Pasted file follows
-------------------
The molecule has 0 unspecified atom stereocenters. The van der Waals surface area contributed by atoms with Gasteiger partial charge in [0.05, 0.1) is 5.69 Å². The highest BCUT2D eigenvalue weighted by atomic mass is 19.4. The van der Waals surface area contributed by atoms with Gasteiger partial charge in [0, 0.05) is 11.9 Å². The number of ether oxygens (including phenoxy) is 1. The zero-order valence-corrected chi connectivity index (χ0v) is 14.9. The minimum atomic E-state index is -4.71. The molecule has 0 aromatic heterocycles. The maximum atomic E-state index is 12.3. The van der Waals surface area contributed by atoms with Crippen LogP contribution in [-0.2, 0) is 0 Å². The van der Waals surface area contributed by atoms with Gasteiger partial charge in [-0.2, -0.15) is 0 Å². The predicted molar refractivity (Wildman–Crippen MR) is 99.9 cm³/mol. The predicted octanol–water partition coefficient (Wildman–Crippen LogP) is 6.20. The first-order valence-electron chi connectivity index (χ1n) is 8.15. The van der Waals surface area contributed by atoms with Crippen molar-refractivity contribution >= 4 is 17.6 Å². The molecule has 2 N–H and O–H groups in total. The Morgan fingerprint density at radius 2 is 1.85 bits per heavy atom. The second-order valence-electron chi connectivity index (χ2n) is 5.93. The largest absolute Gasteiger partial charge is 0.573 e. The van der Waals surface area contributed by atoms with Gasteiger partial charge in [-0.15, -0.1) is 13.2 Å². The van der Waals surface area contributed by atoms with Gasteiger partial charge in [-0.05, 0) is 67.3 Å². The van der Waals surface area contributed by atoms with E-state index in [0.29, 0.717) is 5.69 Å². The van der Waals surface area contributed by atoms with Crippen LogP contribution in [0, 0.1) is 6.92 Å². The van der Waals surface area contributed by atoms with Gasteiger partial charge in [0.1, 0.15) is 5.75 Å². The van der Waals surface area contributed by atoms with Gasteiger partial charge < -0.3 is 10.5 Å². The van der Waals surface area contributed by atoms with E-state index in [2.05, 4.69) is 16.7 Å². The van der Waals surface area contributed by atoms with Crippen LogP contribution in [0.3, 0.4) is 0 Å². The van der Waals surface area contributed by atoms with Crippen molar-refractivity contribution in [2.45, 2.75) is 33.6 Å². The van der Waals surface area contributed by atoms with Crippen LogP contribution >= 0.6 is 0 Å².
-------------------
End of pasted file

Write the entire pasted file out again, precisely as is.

The molecule has 0 unspecified atom stereocenters. The van der Waals surface area contributed by atoms with Gasteiger partial charge in [0.05, 0.1) is 5.69 Å². The highest BCUT2D eigenvalue weighted by atomic mass is 19.4. The van der Waals surface area contributed by atoms with Gasteiger partial charge in [0, 0.05) is 11.9 Å². The number of ether oxygens (including phenoxy) is 1. The zero-order valence-corrected chi connectivity index (χ0v) is 14.9. The minimum atomic E-state index is -4.71. The molecule has 0 aromatic heterocycles. The maximum atomic E-state index is 12.3. The van der Waals surface area contributed by atoms with Crippen LogP contribution in [-0.2, 0) is 0 Å². The van der Waals surface area contributed by atoms with Gasteiger partial charge in [-0.2, -0.15) is 0 Å². The predicted molar refractivity (Wildman–Crippen MR) is 99.9 cm³/mol. The predicted octanol–water partition coefficient (Wildman–Crippen LogP) is 6.20. The first-order valence-electron chi connectivity index (χ1n) is 8.15. The van der Waals surface area contributed by atoms with Crippen molar-refractivity contribution >= 4 is 17.6 Å². The molecule has 2 N–H and O–H groups in total. The Morgan fingerprint density at radius 2 is 1.85 bits per heavy atom. The second-order valence-electron chi connectivity index (χ2n) is 5.93. The largest absolute Gasteiger partial charge is 0.573 e. The van der Waals surface area contributed by atoms with Gasteiger partial charge in [-0.15, -0.1) is 13.2 Å². The van der Waals surface area contributed by atoms with Gasteiger partial charge in [-0.05, 0) is 67.3 Å². The van der Waals surface area contributed by atoms with E-state index in [0.29, 0.717) is 5.69 Å². The van der Waals surface area contributed by atoms with Crippen LogP contribution in [0, 0.1) is 6.92 Å². The van der Waals surface area contributed by atoms with Gasteiger partial charge in [0.1, 0.15) is 5.75 Å². The van der Waals surface area contributed by atoms with Gasteiger partial charge < -0.3 is 10.5 Å². The van der Waals surface area contributed by atoms with E-state index in [2.05, 4.69) is 16.7 Å². The van der Waals surface area contributed by atoms with Crippen LogP contribution in [0.3, 0.4) is 0 Å². The van der Waals surface area contributed by atoms with Crippen molar-refractivity contribution in [2.45, 2.75) is 33.6 Å². The van der Waals surface area contributed by atoms with Crippen LogP contribution >= 0.6 is 0 Å².